Prominent academics, researchers and developers in cyber security arrived in Malta this week to attend the ‘21st annual Financial Cryptography and Data Security conference’ – on the use of cryptography in financial and commercial security. New research on blockchain, bitcoin, data security and privacy was presented at the week-long event, which focuses on the security of vital systems – from finance and banking to the Internet to air travel – and ensuring they are resistant to hackers.

The goal of the conference is to bring security and cryptography researchers and practitioners together with economists, bankers, implementers and policy-makers. The program features talks, academic presentations, technical demonstrations and panel discussions – the session on bitcoin and blockchain was held on Tuesday.

Attendees included Adam Back, CEO of Blockstream; Emin Gün Sirer of Cornell University; Vitalik Buterin of Ethereum; Charles Hoskinson, CEO of IOHK, and Silvio Micali, Turing Prize winner and cryptography pioneer who delivered the keynote address on Monday. Aggelos Kiayias, Chair of Cyber Security and privacy at the University of Edinburgh and director of its Blockchain Technology Laboratory, organised the programme.

One of the pieces of research shown at the event was ‘Economy Class Crypto: Exploring Weak Cipher Usage in Avionic Communications via ACARS’, describing how hackers can exploit a previously undiscovered vulnerability in aircraft communications and interfere with the control of airplanes by deciphering the signals sent between the plane and control towers. This has prompted conversations with authorities to discuss how to combat this risk around the globe.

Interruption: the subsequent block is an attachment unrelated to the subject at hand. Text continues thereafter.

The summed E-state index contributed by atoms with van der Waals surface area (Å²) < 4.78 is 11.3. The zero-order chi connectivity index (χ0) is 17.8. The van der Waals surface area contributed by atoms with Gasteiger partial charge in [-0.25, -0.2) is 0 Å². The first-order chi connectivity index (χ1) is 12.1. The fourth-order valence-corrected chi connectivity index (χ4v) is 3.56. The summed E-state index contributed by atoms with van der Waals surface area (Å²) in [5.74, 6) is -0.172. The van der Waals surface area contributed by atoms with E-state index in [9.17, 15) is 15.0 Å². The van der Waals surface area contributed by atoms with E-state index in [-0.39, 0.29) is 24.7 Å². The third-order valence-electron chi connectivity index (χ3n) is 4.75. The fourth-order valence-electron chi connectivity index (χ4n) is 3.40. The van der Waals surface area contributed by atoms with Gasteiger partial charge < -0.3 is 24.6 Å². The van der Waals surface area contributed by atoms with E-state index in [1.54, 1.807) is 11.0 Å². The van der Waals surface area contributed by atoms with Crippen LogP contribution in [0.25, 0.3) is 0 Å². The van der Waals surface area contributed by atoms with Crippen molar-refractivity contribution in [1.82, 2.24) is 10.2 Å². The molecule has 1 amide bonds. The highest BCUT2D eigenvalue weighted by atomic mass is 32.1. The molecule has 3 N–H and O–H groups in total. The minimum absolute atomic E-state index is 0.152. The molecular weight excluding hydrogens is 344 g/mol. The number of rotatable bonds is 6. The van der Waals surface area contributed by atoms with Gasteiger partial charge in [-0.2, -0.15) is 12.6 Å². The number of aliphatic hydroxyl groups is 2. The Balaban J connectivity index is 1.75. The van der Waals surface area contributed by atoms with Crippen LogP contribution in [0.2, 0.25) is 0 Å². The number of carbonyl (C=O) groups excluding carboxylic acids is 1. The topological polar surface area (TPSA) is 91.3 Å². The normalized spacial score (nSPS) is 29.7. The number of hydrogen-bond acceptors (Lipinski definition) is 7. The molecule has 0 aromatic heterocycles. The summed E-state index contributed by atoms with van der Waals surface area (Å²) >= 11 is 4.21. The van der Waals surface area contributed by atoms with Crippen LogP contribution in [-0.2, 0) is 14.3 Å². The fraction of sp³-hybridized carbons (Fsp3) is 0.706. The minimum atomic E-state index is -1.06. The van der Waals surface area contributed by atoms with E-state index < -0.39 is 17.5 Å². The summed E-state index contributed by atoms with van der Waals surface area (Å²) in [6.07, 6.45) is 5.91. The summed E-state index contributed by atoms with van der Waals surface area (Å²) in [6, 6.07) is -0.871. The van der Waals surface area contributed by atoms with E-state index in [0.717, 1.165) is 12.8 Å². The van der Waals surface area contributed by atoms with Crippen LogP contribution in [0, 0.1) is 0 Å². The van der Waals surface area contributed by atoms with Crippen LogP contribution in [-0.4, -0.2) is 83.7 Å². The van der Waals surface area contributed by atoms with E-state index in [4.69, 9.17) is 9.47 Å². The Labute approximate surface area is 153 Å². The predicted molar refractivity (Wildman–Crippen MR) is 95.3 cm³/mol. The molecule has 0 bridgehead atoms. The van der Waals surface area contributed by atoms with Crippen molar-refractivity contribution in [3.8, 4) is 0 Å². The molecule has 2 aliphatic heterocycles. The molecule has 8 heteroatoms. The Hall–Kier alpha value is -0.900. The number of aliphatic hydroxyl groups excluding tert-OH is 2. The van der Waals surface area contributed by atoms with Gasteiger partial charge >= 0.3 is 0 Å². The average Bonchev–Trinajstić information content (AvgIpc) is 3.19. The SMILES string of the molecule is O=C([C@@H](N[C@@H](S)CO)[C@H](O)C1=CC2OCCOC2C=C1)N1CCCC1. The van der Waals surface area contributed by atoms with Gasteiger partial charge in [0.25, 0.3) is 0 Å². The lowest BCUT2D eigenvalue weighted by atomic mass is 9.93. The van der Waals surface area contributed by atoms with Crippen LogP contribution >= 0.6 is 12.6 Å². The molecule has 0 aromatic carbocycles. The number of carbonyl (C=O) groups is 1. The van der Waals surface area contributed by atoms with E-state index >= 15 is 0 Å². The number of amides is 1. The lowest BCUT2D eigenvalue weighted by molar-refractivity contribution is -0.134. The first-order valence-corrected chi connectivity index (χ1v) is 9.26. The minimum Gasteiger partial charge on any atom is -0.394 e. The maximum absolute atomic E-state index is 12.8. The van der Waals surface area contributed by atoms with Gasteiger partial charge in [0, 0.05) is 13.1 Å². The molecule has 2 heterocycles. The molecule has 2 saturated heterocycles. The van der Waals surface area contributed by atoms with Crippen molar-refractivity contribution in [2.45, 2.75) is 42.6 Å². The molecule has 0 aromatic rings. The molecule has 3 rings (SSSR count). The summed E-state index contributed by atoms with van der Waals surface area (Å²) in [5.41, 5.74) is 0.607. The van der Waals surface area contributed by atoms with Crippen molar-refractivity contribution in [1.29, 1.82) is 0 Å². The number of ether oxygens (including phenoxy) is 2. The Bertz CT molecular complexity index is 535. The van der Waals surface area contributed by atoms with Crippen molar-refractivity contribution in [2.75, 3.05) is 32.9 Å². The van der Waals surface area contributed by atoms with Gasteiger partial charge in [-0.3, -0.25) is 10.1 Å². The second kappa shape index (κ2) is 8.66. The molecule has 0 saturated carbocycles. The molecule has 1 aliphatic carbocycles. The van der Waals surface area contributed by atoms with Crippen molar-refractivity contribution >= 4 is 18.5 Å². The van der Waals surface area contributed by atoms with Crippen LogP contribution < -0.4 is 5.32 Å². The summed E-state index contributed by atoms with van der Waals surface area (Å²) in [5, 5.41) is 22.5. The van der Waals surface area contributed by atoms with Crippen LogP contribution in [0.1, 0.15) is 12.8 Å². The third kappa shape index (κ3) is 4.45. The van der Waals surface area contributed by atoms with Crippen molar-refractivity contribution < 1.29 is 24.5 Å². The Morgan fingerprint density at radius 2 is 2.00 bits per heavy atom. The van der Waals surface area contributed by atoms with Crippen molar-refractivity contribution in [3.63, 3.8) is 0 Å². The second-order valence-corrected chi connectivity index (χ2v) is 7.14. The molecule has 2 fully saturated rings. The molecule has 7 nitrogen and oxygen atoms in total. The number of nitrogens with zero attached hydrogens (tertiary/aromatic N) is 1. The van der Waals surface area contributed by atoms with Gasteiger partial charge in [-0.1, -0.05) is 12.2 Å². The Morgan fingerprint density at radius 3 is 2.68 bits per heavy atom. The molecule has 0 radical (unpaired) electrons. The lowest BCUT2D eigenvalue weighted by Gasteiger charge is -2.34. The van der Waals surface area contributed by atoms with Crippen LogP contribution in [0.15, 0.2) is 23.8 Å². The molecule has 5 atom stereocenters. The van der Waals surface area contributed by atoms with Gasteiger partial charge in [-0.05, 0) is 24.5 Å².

‘Why Banker Bob (still) Can’t Get TLS Right: A Security Analysis of TLS in Leading UK Banking Apps’ was comprised of an evaluation of the cryptography of apps from the top 15 consumer banks. Security flaws in popular banking apps from the biggest UK banks could make them an easy target for phishing and other attacks. With 11 million logins to UK banking apps each day, the findings from the researchers at the University of Birmingham highlight a need for banks to promptly undertake a thorough review of their security.

The issue of trust was tackled in ‘Trust Is Risk: A Decentralized Financial Trust Platform’. Researchers combined principles of game theory with bitcoin to create a system that vouches for individuals’ reputations so you know how much you can trust them. This reputation verification works without the need for the stars and reviews that are commonplace on centralized platforms.

A voting system to ensure maximum privacy for voters was the focus of ‘A Smart Contract for Boardroom Voting with Maximum Voter Privacy;. By avoiding using a third party to count the votes and using a self-executing smart contract to do it instead, the service keeps data private. The execution of the protocol is enforced using the consensus mechanism that also secures the Ethereum blockchain.

New options on purchasing options with cryptocurrencies were discussed in ‘Escrow protocols for cryptocurrencies: How to buy physical goods using Bitcoin’. In practice a third-party escrow service is used to offer the buyer and seller security over the transactions; however, there are privacy and security issues with this which this discussion tackled.

Kiayias commented: “The conference is a unique opportunity for world leading researchers in cryptography, data security and privacy to come together. The findings presented in the conference will influence best practices and contribute to new standards for cyber security in the information technology industry,”

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